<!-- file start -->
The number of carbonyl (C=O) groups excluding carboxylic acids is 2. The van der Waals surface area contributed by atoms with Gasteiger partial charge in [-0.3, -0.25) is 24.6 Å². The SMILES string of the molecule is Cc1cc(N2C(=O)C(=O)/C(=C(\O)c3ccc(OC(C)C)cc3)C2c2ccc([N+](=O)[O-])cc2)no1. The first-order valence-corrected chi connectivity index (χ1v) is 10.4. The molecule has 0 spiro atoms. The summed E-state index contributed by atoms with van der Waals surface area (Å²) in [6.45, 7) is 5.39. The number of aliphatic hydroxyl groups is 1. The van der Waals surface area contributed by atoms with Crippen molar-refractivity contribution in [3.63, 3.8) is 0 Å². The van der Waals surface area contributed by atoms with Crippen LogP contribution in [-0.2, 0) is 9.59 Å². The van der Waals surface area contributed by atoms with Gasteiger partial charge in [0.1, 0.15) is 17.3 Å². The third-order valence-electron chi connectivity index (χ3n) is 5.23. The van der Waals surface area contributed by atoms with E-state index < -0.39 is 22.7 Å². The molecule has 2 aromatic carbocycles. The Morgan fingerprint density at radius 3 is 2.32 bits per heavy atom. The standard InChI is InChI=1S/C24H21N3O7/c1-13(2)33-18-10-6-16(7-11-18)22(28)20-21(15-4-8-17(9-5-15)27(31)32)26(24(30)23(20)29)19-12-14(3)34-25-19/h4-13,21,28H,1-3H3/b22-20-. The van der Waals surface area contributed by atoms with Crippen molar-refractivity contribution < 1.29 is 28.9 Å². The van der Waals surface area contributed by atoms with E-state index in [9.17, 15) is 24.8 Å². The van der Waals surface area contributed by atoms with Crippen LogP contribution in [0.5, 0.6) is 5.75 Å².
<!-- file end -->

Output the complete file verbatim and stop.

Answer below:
The number of carbonyl (C=O) groups excluding carboxylic acids is 2. The van der Waals surface area contributed by atoms with Gasteiger partial charge in [-0.3, -0.25) is 24.6 Å². The SMILES string of the molecule is Cc1cc(N2C(=O)C(=O)/C(=C(\O)c3ccc(OC(C)C)cc3)C2c2ccc([N+](=O)[O-])cc2)no1. The first-order valence-corrected chi connectivity index (χ1v) is 10.4. The molecule has 0 spiro atoms. The summed E-state index contributed by atoms with van der Waals surface area (Å²) in [6.45, 7) is 5.39. The number of aliphatic hydroxyl groups is 1. The van der Waals surface area contributed by atoms with Crippen molar-refractivity contribution in [3.63, 3.8) is 0 Å². The van der Waals surface area contributed by atoms with Crippen LogP contribution in [-0.2, 0) is 9.59 Å². The van der Waals surface area contributed by atoms with Gasteiger partial charge in [0.1, 0.15) is 17.3 Å². The third-order valence-electron chi connectivity index (χ3n) is 5.23. The van der Waals surface area contributed by atoms with E-state index < -0.39 is 22.7 Å². The molecule has 2 aromatic carbocycles. The Morgan fingerprint density at radius 3 is 2.32 bits per heavy atom. The standard InChI is InChI=1S/C24H21N3O7/c1-13(2)33-18-10-6-16(7-11-18)22(28)20-21(15-4-8-17(9-5-15)27(31)32)26(24(30)23(20)29)19-12-14(3)34-25-19/h4-13,21,28H,1-3H3/b22-20-. The van der Waals surface area contributed by atoms with Crippen molar-refractivity contribution < 1.29 is 28.9 Å². The van der Waals surface area contributed by atoms with E-state index in [9.17, 15) is 24.8 Å². The van der Waals surface area contributed by atoms with Crippen LogP contribution in [0.5, 0.6) is 5.75 Å².